|%PS%||The following input text will be interpreted
as embedded PostScript by the PostScript interpreter.
Anything following on the current input line is ignored. To revert to
normal text processing by Quickscript, use the PE PostScript
command. The Quickscript environment is no longer current, so accidental
redefinition of names of Quickscript procedures or variables is prevented.
If you need access to them, the Quickscript dictionary
must be used, either with |
|%RJ%||Right justify the following output text. Alternatives to this are FJ, LJ, or CT. See also CL and RL.|
|%RL%||The remainder of the line, or all characters up
to the next positioning Quickscript command on the current
input line, are to be
rightjustified on the output line.
If the text is to be rightjustified to a certain position, this can be done with %RL,pos%, the position in MM.
|%RO%||"Roman", or normal vertical font style, the opposite of Italic.|
|%SC%||Start recording text to make an item in the table of contents. See %EC, %OC, %PC, %CA.|
|%SH%||Start recording text for the page header, to appear beside the page number. See %EH.|
|%SI%||Start recording text to make an item in the index. See %EI, %OI, %PI, %CA.|
|%SN,number%||Set the font height in printer's points, but do not alter the interline spacing.|
|%SN%||If no number is given, the size in use before the last change will be used. A history of the most recent eight sizes is maintained, allowing progressive undo of size changes to a limited extent.|
|%ST,pos,pos,pos...%||Start a table based on the given positions that define the margins of each column. The position is measured in MM from the normal left margin, or can be remembered positions (see %W% below). Text following this will be placed in the first column. A trailing comma signifies the right margin of the page. See %CO% to change column, %VL% to draw vertical lines separating selected columns, %HL% to draw horizontal lines below a row, %TJ% to set the justification rule for the columns, %NR% to commence a new row, and %ET% to end a table.|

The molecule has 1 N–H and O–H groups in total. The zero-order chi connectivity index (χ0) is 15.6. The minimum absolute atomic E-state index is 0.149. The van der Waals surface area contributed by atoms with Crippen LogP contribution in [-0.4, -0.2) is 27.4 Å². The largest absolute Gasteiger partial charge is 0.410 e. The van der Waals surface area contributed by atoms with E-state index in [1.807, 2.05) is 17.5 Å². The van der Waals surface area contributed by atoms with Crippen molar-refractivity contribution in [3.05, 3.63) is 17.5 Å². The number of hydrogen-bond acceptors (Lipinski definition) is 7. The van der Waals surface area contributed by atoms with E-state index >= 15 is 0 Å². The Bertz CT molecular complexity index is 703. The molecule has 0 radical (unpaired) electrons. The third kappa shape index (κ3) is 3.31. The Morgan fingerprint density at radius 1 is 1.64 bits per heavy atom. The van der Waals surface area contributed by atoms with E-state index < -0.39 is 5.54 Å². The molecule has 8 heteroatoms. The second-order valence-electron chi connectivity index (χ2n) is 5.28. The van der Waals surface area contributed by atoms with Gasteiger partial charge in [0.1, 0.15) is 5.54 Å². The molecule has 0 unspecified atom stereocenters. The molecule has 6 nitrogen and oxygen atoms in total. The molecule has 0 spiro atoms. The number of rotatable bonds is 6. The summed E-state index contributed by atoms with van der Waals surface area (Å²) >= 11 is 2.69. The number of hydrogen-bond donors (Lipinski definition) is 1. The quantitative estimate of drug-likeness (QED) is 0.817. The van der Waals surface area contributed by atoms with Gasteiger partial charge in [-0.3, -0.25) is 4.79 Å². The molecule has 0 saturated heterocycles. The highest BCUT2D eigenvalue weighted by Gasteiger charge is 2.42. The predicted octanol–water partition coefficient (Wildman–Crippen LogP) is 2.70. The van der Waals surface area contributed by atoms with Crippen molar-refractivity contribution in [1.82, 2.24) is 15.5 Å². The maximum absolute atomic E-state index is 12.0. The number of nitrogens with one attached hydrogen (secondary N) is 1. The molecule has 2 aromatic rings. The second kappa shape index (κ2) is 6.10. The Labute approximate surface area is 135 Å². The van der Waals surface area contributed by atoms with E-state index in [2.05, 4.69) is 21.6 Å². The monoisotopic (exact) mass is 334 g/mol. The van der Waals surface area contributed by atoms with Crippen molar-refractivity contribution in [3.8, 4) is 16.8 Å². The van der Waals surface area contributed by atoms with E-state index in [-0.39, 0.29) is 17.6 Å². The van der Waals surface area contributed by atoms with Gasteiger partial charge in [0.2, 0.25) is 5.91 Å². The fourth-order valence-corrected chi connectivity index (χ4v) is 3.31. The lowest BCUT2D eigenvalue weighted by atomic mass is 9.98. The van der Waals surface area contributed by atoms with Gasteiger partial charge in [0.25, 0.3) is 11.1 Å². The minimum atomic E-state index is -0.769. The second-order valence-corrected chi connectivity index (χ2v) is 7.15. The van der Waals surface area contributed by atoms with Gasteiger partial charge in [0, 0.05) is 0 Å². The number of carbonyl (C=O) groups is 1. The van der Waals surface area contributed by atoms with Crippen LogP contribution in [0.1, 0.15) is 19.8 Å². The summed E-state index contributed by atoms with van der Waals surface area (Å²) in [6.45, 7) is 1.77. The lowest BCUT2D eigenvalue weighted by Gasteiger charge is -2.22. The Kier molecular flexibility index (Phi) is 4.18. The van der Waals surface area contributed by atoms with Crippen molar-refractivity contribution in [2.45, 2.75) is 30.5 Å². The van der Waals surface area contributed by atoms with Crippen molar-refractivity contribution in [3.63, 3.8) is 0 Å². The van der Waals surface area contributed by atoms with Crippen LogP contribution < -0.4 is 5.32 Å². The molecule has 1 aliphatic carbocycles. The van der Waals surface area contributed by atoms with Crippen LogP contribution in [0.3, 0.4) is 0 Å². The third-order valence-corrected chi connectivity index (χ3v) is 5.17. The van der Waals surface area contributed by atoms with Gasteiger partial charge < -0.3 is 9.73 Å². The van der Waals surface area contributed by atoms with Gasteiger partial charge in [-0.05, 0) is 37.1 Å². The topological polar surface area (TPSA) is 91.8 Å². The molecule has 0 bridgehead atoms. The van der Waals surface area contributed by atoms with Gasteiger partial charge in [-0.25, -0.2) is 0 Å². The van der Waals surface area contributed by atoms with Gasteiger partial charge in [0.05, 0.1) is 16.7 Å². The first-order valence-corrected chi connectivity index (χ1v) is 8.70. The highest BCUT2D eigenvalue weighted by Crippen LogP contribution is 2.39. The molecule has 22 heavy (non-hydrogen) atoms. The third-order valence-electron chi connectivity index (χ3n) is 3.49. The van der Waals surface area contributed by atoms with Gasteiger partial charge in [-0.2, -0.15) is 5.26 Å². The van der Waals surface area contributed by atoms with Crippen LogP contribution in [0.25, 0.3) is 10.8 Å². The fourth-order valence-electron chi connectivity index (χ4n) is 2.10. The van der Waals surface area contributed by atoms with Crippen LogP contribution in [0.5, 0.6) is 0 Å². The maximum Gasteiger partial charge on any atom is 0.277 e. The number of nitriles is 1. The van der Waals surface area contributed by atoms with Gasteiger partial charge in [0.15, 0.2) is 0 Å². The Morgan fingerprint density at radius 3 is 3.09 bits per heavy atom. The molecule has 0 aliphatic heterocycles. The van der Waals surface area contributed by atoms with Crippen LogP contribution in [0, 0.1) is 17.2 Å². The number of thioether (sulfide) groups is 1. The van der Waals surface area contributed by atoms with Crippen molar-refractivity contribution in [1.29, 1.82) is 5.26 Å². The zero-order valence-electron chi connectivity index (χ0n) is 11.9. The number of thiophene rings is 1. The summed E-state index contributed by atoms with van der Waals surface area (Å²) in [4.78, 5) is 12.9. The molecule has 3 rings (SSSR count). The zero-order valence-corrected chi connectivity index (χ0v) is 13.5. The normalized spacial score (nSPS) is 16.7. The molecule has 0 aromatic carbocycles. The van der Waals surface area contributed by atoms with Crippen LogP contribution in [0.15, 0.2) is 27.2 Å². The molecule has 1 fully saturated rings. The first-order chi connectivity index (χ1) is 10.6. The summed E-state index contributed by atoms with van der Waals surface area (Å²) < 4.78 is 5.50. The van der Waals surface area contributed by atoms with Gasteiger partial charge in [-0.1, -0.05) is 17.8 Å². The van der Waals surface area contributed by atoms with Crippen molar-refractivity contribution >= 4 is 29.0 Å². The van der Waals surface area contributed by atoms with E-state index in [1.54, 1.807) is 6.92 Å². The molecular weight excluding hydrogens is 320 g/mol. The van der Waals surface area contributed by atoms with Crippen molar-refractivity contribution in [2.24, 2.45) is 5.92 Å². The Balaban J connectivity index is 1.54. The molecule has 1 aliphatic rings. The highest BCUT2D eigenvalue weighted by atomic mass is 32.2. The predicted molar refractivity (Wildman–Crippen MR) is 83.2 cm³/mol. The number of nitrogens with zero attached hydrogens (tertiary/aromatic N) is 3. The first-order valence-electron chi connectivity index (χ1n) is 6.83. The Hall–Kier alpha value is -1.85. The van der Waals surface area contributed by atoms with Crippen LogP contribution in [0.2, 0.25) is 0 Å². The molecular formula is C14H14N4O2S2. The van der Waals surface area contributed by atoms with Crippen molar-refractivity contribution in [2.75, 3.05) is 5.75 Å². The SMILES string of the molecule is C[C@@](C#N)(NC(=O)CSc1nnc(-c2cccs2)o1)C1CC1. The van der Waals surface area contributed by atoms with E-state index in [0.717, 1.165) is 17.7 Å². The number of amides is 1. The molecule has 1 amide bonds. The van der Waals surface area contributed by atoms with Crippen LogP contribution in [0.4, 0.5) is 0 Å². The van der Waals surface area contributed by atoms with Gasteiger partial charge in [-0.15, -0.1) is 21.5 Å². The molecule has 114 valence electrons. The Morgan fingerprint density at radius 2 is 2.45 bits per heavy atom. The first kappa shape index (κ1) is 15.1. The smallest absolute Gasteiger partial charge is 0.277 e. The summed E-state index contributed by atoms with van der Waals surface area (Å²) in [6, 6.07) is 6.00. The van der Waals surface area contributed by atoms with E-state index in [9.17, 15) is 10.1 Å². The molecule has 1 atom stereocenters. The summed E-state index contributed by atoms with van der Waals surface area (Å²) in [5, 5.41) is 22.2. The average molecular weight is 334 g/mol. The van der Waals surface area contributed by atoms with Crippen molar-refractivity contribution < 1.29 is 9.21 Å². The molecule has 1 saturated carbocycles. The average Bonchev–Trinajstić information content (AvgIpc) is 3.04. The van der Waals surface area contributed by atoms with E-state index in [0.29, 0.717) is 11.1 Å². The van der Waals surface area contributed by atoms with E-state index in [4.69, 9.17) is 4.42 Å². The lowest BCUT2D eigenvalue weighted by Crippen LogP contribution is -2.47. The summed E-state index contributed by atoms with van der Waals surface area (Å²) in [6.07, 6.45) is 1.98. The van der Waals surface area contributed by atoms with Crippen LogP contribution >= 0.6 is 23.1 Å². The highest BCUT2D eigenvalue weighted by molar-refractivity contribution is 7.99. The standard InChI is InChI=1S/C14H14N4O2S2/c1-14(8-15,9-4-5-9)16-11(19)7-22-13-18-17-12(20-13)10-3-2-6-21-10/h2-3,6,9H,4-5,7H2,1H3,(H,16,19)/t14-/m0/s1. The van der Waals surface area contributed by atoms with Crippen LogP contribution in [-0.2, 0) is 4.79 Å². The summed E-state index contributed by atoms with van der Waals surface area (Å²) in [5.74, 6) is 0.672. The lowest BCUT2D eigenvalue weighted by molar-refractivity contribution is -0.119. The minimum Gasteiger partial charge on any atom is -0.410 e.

|%SZ,number%||Set the font height in printer's points. A printer's point is 1/72 of an inch. Interline spacing is 1.17 times the chosen height. Default size is 12 on 14.|
|%SZ%||If no number is given, the size in use before the last change will be used. A history of the most recent eight sizes is maintained, allowing progressive undo of size changes to a limited extent.|
|%T,n%||Move horizontally to the position,
measured in millimetres, relative to the default left margin, on the
current line only. It provides a local "go to".
For details of %T,?%, see %W% below.
|%T%||If no number is given, go to the current left margin, as set in the most recent %TB plus the current paragraph body alignment.|
|%T,+n%||Move horizontally to the position, measured in millimeters, relative to the current left margin, on the current line only.|
|%TB,number%||Move to a new lefthand